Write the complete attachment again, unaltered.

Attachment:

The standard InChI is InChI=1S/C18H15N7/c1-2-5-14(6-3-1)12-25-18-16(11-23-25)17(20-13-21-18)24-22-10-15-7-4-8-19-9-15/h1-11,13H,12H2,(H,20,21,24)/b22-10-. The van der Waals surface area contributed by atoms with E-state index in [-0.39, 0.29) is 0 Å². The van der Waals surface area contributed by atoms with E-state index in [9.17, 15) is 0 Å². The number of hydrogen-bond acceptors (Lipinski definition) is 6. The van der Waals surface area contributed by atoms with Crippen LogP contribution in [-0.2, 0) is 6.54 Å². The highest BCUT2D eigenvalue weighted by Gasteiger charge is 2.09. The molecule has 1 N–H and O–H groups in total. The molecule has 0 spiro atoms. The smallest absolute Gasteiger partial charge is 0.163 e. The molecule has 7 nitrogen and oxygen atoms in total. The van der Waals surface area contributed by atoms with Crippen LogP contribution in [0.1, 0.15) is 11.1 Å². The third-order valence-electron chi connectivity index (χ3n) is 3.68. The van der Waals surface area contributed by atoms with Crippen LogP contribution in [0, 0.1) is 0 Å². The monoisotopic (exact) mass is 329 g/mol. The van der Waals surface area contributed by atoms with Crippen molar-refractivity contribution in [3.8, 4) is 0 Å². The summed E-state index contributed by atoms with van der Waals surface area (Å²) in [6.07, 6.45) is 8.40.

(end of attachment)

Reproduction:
The standard InChI is InChI=1S/C18H15N7/c1-2-5-14(6-3-1)12-25-18-16(11-23-25)17(20-13-21-18)24-22-10-15-7-4-8-19-9-15/h1-11,13H,12H2,(H,20,21,24)/b22-10-. The van der Waals surface area contributed by atoms with E-state index in [-0.39, 0.29) is 0 Å². The van der Waals surface area contributed by atoms with E-state index in [9.17, 15) is 0 Å². The number of hydrogen-bond acceptors (Lipinski definition) is 6. The van der Waals surface area contributed by atoms with Crippen LogP contribution in [-0.2, 0) is 6.54 Å². The highest BCUT2D eigenvalue weighted by Gasteiger charge is 2.09. The molecule has 1 N–H and O–H groups in total. The molecule has 0 spiro atoms. The smallest absolute Gasteiger partial charge is 0.163 e. The molecule has 7 nitrogen and oxygen atoms in total. The van der Waals surface area contributed by atoms with Crippen LogP contribution in [0.1, 0.15) is 11.1 Å². The third-order valence-electron chi connectivity index (χ3n) is 3.68. The van der Waals surface area contributed by atoms with Crippen LogP contribution in [0, 0.1) is 0 Å². The monoisotopic (exact) mass is 329 g/mol. The van der Waals surface area contributed by atoms with Crippen molar-refractivity contribution in [3.8, 4) is 0 Å². The summed E-state index contributed by atoms with van der Waals surface area (Å²) in [6.07, 6.45) is 8.40.